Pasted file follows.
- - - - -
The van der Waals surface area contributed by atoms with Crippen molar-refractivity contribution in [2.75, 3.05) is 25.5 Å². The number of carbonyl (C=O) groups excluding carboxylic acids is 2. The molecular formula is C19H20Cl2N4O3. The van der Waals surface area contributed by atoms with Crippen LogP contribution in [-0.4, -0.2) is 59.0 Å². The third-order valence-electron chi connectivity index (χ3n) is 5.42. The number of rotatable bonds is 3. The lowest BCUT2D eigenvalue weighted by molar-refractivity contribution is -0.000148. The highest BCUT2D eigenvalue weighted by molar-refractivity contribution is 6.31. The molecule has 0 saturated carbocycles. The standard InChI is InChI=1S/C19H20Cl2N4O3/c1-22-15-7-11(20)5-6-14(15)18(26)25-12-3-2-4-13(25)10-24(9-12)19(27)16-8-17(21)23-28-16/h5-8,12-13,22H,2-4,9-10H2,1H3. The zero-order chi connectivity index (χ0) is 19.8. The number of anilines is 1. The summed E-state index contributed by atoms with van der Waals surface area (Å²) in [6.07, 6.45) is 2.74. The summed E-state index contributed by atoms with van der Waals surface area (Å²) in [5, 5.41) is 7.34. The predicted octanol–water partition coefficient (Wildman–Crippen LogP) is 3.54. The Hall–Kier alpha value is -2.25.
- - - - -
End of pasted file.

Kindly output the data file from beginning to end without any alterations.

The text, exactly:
The van der Waals surface area contributed by atoms with Crippen molar-refractivity contribution in [2.75, 3.05) is 25.5 Å². The number of carbonyl (C=O) groups excluding carboxylic acids is 2. The molecular formula is C19H20Cl2N4O3. The van der Waals surface area contributed by atoms with Crippen LogP contribution in [-0.4, -0.2) is 59.0 Å². The third-order valence-electron chi connectivity index (χ3n) is 5.42. The number of rotatable bonds is 3. The lowest BCUT2D eigenvalue weighted by molar-refractivity contribution is -0.000148. The highest BCUT2D eigenvalue weighted by molar-refractivity contribution is 6.31. The molecule has 0 saturated carbocycles. The standard InChI is InChI=1S/C19H20Cl2N4O3/c1-22-15-7-11(20)5-6-14(15)18(26)25-12-3-2-4-13(25)10-24(9-12)19(27)16-8-17(21)23-28-16/h5-8,12-13,22H,2-4,9-10H2,1H3. The zero-order chi connectivity index (χ0) is 19.8. The number of anilines is 1. The summed E-state index contributed by atoms with van der Waals surface area (Å²) in [6.07, 6.45) is 2.74. The summed E-state index contributed by atoms with van der Waals surface area (Å²) in [5, 5.41) is 7.34. The predicted octanol–water partition coefficient (Wildman–Crippen LogP) is 3.54. The Hall–Kier alpha value is -2.25.